Justice Mackenzie held a one hour hearing in the High Court this afternoon.
The crown acknowledged there was a serious question of law to be answered. They argued that my only standing was that I owned one of the firearms impacted by the decision. Their argument was that they had given an assurance that they would not prosecute me pending the disposition of the review and accordingly that the reasonable necessity for interim relief was not proved.
I argued that my standing was (1) being a licence holder (2) that I owned one of the firearms impacted (3) I was a member of the public. I then argued that I was unable to exercise the normal rights given by my licence as the police had reclassified many of the firearms I was entitled to prior to the reclassification in accordance with previously issued police approvals. I argued that in terms of my own rifle I was unable to exercise normal rights; for example lending it to another "a-cat" licence holder. I then argued that as a member of the public I was entitled to relief from a police policy decision which would repeat the 1992 fiasco and put 10,000 odd more MSSAs into the hands of criminals and psychopaths. I pointed to the $60,000 dollars in advertising at the tax-payers expense that the police were proposing. I said that the current 'policy' had run for 16 years and the purpose of the 1992 amendments was to prevent any further 'Aramoanas' and that it had. I submitted that there was no disadvantage to the police or general public in stopping the policy and that there was significant consequence for other public and commercial interests if it were to go ahead. I presented a police photo of the weapons from the Napier siege to Justice Mackenzie and told the judge that what the crown was asking, on behalf of the commissioner was for him to be instrumental in potentially arming the criminal underbelly with yet another 10,000 MSSA's similar to what happened in 1992. I told him that this matter begs for interim orders.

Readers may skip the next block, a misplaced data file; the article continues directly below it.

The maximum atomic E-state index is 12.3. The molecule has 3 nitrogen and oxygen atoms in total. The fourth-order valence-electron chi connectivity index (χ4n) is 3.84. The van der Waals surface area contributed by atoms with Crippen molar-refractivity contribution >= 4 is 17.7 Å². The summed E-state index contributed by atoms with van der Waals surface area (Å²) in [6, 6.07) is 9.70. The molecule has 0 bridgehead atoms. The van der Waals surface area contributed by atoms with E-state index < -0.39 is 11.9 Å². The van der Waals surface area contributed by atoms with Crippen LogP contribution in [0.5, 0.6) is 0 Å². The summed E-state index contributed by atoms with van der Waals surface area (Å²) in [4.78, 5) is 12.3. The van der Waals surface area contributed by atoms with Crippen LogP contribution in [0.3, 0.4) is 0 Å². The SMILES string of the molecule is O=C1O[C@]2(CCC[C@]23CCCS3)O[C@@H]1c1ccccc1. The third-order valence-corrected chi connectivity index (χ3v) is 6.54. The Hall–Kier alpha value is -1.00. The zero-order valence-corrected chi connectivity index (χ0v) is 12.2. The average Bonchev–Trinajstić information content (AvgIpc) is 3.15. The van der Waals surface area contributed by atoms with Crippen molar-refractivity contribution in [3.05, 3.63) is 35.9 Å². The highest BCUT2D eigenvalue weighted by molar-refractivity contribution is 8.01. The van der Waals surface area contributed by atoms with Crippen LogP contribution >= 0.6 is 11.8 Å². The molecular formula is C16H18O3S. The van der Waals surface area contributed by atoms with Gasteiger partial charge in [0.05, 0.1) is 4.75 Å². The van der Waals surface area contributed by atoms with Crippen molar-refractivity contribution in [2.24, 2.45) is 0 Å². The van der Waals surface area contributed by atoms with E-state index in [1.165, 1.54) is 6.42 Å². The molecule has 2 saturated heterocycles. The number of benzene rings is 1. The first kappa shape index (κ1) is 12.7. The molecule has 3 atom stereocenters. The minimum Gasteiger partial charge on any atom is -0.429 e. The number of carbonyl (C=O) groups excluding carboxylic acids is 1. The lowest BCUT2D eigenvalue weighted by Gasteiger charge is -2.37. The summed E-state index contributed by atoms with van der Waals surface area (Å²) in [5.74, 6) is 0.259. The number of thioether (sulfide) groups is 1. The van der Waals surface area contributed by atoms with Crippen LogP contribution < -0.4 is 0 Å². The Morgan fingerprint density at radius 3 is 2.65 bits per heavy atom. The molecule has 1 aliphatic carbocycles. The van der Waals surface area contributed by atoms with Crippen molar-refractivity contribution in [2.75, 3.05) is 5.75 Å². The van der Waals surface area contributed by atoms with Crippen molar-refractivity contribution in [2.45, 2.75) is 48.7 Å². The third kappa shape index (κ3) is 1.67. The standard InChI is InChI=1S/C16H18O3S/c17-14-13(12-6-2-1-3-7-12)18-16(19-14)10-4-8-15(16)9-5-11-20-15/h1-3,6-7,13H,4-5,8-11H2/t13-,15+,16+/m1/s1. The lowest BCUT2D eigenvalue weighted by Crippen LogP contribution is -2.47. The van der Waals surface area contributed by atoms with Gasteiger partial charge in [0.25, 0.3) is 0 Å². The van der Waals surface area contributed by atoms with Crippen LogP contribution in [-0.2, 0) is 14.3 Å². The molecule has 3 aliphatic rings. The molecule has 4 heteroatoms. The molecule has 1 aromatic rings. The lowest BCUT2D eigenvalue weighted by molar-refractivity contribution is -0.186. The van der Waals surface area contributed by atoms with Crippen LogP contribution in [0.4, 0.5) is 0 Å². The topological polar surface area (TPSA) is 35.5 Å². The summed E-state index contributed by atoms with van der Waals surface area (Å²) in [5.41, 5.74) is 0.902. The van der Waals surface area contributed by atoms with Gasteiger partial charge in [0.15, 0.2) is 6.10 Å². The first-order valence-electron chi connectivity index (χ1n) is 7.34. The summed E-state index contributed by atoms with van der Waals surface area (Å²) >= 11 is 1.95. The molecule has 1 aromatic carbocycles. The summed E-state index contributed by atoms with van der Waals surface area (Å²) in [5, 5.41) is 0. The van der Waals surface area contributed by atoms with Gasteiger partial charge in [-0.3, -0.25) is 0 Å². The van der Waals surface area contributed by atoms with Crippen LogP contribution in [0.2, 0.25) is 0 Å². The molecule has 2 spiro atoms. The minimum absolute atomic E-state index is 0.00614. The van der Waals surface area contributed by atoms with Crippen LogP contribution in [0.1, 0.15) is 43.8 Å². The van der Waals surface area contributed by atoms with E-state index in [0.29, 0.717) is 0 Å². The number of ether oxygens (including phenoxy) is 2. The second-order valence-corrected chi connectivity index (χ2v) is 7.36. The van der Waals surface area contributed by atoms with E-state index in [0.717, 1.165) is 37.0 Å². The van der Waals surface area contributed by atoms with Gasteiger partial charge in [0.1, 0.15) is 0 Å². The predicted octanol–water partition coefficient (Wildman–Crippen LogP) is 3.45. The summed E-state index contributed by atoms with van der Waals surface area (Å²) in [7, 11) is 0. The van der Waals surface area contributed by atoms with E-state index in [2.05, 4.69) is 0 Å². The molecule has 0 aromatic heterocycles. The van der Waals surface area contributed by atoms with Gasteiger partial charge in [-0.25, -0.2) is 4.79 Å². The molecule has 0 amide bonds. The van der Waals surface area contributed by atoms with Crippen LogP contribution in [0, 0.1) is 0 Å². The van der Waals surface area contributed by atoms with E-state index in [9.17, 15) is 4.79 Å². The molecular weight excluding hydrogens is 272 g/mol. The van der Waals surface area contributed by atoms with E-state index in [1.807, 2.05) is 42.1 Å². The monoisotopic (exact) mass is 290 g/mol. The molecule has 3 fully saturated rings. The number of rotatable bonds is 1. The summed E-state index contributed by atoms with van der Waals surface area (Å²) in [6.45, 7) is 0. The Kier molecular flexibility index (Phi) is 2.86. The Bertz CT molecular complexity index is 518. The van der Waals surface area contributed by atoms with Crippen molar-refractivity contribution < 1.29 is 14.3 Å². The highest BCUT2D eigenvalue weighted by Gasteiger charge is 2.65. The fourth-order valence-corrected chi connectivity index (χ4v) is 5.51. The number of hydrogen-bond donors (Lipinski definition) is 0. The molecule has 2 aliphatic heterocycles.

Justice Mackenzie said that in his view the Police reinterpretation of the Arms Act is irrelevant and meaningless, that the Police had no statutory power to make a binding interpretation and that any such interpretation was inconsequential.
Justice Mackenzie reserved his decision on interim orders. I did my best …. Keep you posted when I get the decision
Have a look in "The Truth" newspaper out today!